- Are Auditors’ Judgments Adversely Affected by the Money Illusion? Patrick Hopkins, Spencer Anderson, Lori Shefchik Bhaskar, and Leslie Hodder, all from Indiana University
- Is Audit Firm Commitment to Work-Life Balance Reflected in Supervisor Perceptions and Decisions Impacting Subordinate Career Progression?Mary Sasmaz, Case Western Reserve University
“The CAQ recognizes the importance of independent research to the profession and we are pleased to support these researchers as they embark on their projects,” said CAQ Executive Director Cindy Fornelli in a statement. “The RAB has done a commendable job of conducting a thorough review and identifying outstanding projects to support.”
This is the eighth year that the CAQ has funded scholarly academic research. Since 2009, the CAQ has provided 30 grants to fund academic research.
“Profession in Focus” Features Croteau, Berson
In June, the CAQ added two new episodes in its “Profession in Focus” video series. The first episode features Brian T. Croteau, Deputy Chief Accountant at the U.S. Securities and Exchange Commission. Among other topics, Croteau discusses implementation of new accounting standards, internal control over financial reporting, and the state of audit quality generally. On the latter, he notes that while “audit quality has improved dramatically,” all stakeholders must remain focused on continuous improvement.
In the subsequent episode, Wayne Berson, CEO of BDO USA and member of the CAQ Governing Board, provides views on talent in the auditing profession, the role of technology, growth of his firm, and the significance of BDO’s charitable endeavors. “We have to create a buzz around the profession,” he says, suggesting that attracting the best and brightest to public company auditing should be a top priority.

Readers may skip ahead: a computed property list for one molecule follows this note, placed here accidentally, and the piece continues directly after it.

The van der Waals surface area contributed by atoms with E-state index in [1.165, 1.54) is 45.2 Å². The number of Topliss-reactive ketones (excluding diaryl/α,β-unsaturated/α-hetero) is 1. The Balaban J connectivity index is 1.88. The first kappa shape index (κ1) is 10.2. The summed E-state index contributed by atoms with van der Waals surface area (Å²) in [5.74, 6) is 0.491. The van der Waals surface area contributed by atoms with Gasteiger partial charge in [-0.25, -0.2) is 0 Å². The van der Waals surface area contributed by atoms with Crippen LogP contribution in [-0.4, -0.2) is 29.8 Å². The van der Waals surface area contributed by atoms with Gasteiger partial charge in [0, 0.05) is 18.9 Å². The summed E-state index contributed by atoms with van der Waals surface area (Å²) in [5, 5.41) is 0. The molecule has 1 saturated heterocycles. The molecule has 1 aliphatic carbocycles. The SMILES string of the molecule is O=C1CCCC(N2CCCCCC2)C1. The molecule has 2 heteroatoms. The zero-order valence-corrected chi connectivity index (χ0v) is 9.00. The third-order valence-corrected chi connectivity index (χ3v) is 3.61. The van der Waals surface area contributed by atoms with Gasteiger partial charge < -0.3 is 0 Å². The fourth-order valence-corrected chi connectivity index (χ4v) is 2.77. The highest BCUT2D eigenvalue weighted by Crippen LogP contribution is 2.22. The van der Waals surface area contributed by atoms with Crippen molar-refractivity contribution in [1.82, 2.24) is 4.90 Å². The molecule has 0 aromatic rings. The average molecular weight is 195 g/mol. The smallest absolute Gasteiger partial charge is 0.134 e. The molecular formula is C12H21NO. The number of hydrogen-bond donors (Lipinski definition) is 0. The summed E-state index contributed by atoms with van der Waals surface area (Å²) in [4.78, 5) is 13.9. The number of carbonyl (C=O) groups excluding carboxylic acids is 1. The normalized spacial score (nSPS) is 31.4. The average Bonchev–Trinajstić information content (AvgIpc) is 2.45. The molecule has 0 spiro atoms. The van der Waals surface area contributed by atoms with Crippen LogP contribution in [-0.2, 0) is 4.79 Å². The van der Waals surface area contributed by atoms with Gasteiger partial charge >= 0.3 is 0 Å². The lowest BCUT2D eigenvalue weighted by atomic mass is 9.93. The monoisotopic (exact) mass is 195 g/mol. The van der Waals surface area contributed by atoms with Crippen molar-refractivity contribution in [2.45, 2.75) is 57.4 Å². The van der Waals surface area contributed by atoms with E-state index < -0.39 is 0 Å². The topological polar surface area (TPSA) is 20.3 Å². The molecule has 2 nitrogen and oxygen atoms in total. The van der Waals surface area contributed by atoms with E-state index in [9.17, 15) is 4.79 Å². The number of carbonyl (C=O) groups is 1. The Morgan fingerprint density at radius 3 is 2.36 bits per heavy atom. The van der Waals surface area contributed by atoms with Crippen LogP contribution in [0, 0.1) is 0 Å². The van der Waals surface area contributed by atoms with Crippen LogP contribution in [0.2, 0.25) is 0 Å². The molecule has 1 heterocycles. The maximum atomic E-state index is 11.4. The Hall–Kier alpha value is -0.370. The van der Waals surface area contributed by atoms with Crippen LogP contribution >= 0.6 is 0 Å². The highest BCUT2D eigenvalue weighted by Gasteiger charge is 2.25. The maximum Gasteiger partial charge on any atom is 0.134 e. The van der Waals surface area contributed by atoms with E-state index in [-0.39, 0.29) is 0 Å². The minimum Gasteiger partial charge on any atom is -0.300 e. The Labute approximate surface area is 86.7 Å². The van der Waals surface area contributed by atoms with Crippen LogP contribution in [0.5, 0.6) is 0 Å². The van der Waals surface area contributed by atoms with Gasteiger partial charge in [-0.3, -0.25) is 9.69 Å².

All episodes of “Profession in Focus” can be found at the CAQ’s YouTube channel.
New Report Captures Global Insights on Ethics Risks for Business
While workplace misconduct is a constant challenge across the globe, organizations can reduce it through robust ethics and compliance programs, the Ethics & Compliance Initiative (ECI) says in a new study co-sponsored by the CAQ. The report, available for free download at www.ethics.org, presents findings from ECI’s Global Business Ethics Survey (GBES), which polls workers in 13 countries.
According to the ECI report, employees in Brazil, India, and Russia—the three countries with the highest overall ethics risks—reported experiencing pressure to compromise standards with greater frequency than their counterparts in the ten other countries surveyed. Among other key takeaways are the following:
- In the private sector, employees of multinational companies are more likely to both feel pressure to compromise standards and to observe misconduct than employees at companies that operate in a single country (differences of 7 percentage points each).
- Across all sectors, on average, the greatest declines in key measures occurred at organizations undergoing profound organizational change.
- High rates of pressure and retaliation tend to foreshadow rules violations and future ethics breakdowns.
To address such challenges, according to the report, organizations should take steps such as encouraging employee reporting, implementing strategies to protect against retaliation, and considering systems that monitor the long-term success of employees who report concerns.
Commentary: Sunlight through the ICFR Clouds
While effective internal control over financial reporting (ICFR) is a keystone of investor confidence, writes the CAQ’s Fornelli in a June 2016 LinkedIn Influencer commentary, challenges related to ICFR are “both shifting and persistent.”
The good news, in Fornelli’s view, is that stakeholders from across the financial reporting supply chain have elevated the debate and dialogue around ICFR to new heights. “Through this interaction,” she says, “they are taking control of internal control—identifying ways to enhance our approach to this critical safeguard for investors.”
The post, also published in the second quarter edition of Ethisphere magazine, discusses specifics of this improved stakeholder interaction, including enhanced communication, recognition of the proper use of checklists, and leveraging the audit committee’s vital role as a hub in the financial reporting process.